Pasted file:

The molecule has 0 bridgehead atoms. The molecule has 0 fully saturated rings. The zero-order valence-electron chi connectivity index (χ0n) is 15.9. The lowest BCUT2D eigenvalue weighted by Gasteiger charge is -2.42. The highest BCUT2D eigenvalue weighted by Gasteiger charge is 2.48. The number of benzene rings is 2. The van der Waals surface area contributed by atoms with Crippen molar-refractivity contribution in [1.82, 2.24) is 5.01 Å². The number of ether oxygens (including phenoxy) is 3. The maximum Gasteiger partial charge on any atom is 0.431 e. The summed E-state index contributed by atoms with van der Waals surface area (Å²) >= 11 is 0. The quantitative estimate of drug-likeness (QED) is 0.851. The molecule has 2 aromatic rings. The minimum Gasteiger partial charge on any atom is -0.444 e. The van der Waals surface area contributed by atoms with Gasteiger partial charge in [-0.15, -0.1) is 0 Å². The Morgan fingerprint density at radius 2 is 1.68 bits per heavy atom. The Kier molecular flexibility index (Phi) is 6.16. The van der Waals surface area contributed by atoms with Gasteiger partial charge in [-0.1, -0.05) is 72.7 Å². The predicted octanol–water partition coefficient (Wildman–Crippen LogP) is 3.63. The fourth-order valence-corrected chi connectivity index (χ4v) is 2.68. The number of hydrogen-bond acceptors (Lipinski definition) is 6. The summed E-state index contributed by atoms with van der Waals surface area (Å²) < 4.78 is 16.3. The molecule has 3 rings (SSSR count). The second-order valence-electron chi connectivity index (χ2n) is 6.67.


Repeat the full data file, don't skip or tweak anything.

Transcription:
The molecule has 0 bridgehead atoms. The molecule has 0 fully saturated rings. The zero-order valence-electron chi connectivity index (χ0n) is 15.9. The lowest BCUT2D eigenvalue weighted by Gasteiger charge is -2.42. The highest BCUT2D eigenvalue weighted by Gasteiger charge is 2.48. The number of benzene rings is 2. The van der Waals surface area contributed by atoms with Crippen molar-refractivity contribution in [1.82, 2.24) is 5.01 Å². The number of ether oxygens (including phenoxy) is 3. The maximum Gasteiger partial charge on any atom is 0.431 e. The summed E-state index contributed by atoms with van der Waals surface area (Å²) >= 11 is 0. The quantitative estimate of drug-likeness (QED) is 0.851. The molecule has 2 aromatic rings. The minimum Gasteiger partial charge on any atom is -0.444 e. The van der Waals surface area contributed by atoms with Gasteiger partial charge in [-0.15, -0.1) is 0 Å². The Morgan fingerprint density at radius 2 is 1.68 bits per heavy atom. The Kier molecular flexibility index (Phi) is 6.16. The van der Waals surface area contributed by atoms with Gasteiger partial charge in [-0.1, -0.05) is 72.7 Å². The predicted octanol–water partition coefficient (Wildman–Crippen LogP) is 3.63. The fourth-order valence-corrected chi connectivity index (χ4v) is 2.68. The number of hydrogen-bond acceptors (Lipinski definition) is 6. The summed E-state index contributed by atoms with van der Waals surface area (Å²) < 4.78 is 16.3. The molecule has 3 rings (SSSR count). The second-order valence-electron chi connectivity index (χ2n) is 6.67.